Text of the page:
New employer survey reveals the 10 types of social posts that can cost you a job

The majority of employers surveyed admit that they have decided not to hire a candidate based on something that turned up in an online search.

We’ve mentioned in this blog before how the majority of employers now screen potential candidates by Googling them and scanning their social profiles before deciding whether or not to hire them.

It’s important that you have a presence for them to find. Being off the grid completely can make it appear as though you are behind the times and don’t know how to use the latest communications tools and technology – or as though you might have something to hide.

Estimates for the number of employers who search for job candidates online hover between 60 per cent – 80 per cent – and it probably varies according to the industry. According to a survey of more than 2,300 hiring managers and HR professionals conducted by Harris Polling, these employers are looking for information in these four categories:

  • information that support their qualifications for the job (61 per cent)
  • if the candidate has a professional online persona (50 per cent)
  • what other people are posting about the candidates (37 per cent)
  • and for a reason not to hire a candidate (24 per cent)

More than half of those employers surveyed (54 per cent) stumbled across social media posts that gave them a reason not to hire a potential candidate.

Of course, those include the obvious posts that we should all know better than posting online by now. Pictures when you’re underdressed or over-intoxicated should never be shared publicly – and especially not when you’re applying for jobs. It’s not just your behaviour that might turn off potential employers, but also your lack of common sense. If you can’t create a professional looking brand for yourself when looking for work, how well will you do representing the company’s brand on the job?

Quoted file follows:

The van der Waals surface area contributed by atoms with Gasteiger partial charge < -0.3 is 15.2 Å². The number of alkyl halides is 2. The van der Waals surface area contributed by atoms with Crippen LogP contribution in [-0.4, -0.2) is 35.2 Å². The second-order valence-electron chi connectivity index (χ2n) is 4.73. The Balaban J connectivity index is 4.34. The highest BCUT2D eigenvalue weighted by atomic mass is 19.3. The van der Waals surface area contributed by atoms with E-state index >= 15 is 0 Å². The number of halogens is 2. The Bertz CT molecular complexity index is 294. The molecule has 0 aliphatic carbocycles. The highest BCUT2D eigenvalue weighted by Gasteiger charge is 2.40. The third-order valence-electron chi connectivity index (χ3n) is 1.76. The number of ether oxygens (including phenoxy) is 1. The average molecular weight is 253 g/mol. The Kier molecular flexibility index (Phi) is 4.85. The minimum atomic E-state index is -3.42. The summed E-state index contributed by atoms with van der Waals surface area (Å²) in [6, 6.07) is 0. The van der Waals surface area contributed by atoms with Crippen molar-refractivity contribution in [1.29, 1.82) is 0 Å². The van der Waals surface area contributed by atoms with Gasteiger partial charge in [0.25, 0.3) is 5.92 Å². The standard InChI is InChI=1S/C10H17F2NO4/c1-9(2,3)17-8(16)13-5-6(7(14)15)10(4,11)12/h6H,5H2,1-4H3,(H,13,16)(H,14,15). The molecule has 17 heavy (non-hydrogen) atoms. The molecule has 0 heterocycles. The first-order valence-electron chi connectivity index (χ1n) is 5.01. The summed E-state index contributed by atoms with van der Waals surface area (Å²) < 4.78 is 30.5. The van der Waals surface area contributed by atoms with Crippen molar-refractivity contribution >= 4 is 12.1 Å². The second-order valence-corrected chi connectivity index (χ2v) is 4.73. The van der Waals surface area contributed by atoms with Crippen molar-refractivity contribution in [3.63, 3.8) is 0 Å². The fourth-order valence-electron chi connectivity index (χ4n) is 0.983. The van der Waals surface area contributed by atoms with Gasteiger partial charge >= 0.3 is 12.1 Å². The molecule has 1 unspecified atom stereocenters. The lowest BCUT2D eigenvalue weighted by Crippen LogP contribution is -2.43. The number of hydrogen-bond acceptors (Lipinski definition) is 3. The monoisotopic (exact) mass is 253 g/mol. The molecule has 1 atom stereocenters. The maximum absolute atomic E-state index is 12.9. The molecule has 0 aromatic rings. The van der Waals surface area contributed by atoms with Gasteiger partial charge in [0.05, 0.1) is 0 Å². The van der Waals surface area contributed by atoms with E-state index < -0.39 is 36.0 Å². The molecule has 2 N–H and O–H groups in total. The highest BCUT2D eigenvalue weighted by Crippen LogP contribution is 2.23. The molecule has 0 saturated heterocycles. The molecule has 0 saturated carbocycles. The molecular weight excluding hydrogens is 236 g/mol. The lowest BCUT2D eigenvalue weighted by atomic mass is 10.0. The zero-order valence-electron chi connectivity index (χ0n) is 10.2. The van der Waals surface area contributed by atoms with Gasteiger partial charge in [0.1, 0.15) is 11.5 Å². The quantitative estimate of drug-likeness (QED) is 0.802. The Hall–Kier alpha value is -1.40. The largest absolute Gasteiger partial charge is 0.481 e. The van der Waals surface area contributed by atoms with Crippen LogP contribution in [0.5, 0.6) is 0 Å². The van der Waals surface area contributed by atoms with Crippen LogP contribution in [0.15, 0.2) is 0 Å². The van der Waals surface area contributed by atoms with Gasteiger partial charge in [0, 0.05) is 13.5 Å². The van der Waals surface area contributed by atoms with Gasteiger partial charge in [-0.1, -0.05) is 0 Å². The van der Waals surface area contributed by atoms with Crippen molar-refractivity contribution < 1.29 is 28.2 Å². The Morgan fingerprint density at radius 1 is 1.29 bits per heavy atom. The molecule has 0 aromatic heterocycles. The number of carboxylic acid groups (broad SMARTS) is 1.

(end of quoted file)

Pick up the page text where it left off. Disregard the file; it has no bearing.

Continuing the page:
Your social posts can also be used to confirm or disprove the claims of your resume. Does your work timeline match up? Your education?

Similarly, employers can scrutinize your spelling and grammar and how articulate you are online to see if you really are as skilled a communicator as you claim to be in your resume.

The top ten social media post that cause employers to reject you

Sex and nudity: Candidates who post provocative or inappropriate photographs, videos, or information: 39 per cent

Drugs and booze: Candidate posted information about them drinking or using drugs: 38 per cent

Racism/sexism: Candidate had discriminatory comments related to race, gender, religion: 32 per cent

Disgruntled posts: Candidate bad-mouthed their previous company or fellow employee: 30 per cent

Dishonesty: Candidate lied about qualifications: 27 per cent

Bad spelling/grammar: Candidate had poor communication skills: 27 per cent

Crime: Candidate was linked to criminal behavior: 26 per cent

Security risk: Candidate shared confidential information from previous employers: 23 per cent

@PotHead85: Candidate’s screen name was unprofessional: 22 per cent

Social media contradicts resume: Candidate lied about an absence from work: 17 per cent

Create an online presence; it can help your career. But make sure that you are fully dressed and sober in your profile pictures. Have a professional looking image and screen name. Share information and insights about your career and industry. Demonstrate that you are tech savvy, friendly and connected, and a skilled communicator.

Nobody is saying you can’t have a beer at a barbecue. Just keep the occasions where you may inadvertently have one too many offline.

And to recap: drugs, crime, racism, dishonesty, and sharing company secrets will make you look bad to future employers. Not only shouldn’t you post them online (whatever you do, don’t post them online), but you should probably just steer clear of them altogether.

Source: Harris polling – Number of Employers Using Social Media to Screen Candidates at All-Time High

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